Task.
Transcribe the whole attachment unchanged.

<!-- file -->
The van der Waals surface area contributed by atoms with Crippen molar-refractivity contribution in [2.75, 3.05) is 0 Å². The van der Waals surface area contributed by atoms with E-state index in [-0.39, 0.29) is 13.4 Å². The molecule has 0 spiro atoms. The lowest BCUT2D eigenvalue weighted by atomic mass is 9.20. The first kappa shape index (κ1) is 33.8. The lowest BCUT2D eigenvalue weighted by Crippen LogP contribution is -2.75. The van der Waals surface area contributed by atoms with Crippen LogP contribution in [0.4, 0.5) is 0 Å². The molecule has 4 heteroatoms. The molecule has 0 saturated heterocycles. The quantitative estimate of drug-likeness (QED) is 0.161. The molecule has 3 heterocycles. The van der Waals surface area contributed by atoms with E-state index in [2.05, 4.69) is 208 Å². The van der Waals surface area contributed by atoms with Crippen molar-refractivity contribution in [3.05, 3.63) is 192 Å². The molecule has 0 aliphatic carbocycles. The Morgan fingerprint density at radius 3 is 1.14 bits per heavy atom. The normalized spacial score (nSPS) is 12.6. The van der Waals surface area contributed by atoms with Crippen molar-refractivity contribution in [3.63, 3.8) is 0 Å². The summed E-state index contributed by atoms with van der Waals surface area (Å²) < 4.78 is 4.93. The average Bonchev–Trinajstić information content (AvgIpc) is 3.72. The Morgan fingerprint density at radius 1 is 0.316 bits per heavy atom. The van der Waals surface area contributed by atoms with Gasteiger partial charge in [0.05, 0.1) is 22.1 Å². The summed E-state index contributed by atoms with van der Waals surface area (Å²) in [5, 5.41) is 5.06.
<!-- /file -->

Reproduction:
The van der Waals surface area contributed by atoms with Crippen molar-refractivity contribution in [2.75, 3.05) is 0 Å². The van der Waals surface area contributed by atoms with E-state index in [-0.39, 0.29) is 13.4 Å². The molecule has 0 spiro atoms. The lowest BCUT2D eigenvalue weighted by atomic mass is 9.20. The first kappa shape index (κ1) is 33.8. The lowest BCUT2D eigenvalue weighted by Crippen LogP contribution is -2.75. The van der Waals surface area contributed by atoms with Crippen LogP contribution in [0.4, 0.5) is 0 Å². The molecule has 4 heteroatoms. The molecule has 0 saturated heterocycles. The quantitative estimate of drug-likeness (QED) is 0.161. The molecule has 3 heterocycles. The van der Waals surface area contributed by atoms with E-state index in [2.05, 4.69) is 208 Å². The van der Waals surface area contributed by atoms with Crippen molar-refractivity contribution in [3.05, 3.63) is 192 Å². The molecule has 0 aliphatic carbocycles. The Morgan fingerprint density at radius 3 is 1.14 bits per heavy atom. The normalized spacial score (nSPS) is 12.6. The van der Waals surface area contributed by atoms with Crippen molar-refractivity contribution in [3.63, 3.8) is 0 Å². The summed E-state index contributed by atoms with van der Waals surface area (Å²) < 4.78 is 4.93. The average Bonchev–Trinajstić information content (AvgIpc) is 3.72. The Morgan fingerprint density at radius 1 is 0.316 bits per heavy atom. The van der Waals surface area contributed by atoms with Gasteiger partial charge in [0.05, 0.1) is 22.1 Å². The summed E-state index contributed by atoms with van der Waals surface area (Å²) in [5, 5.41) is 5.06.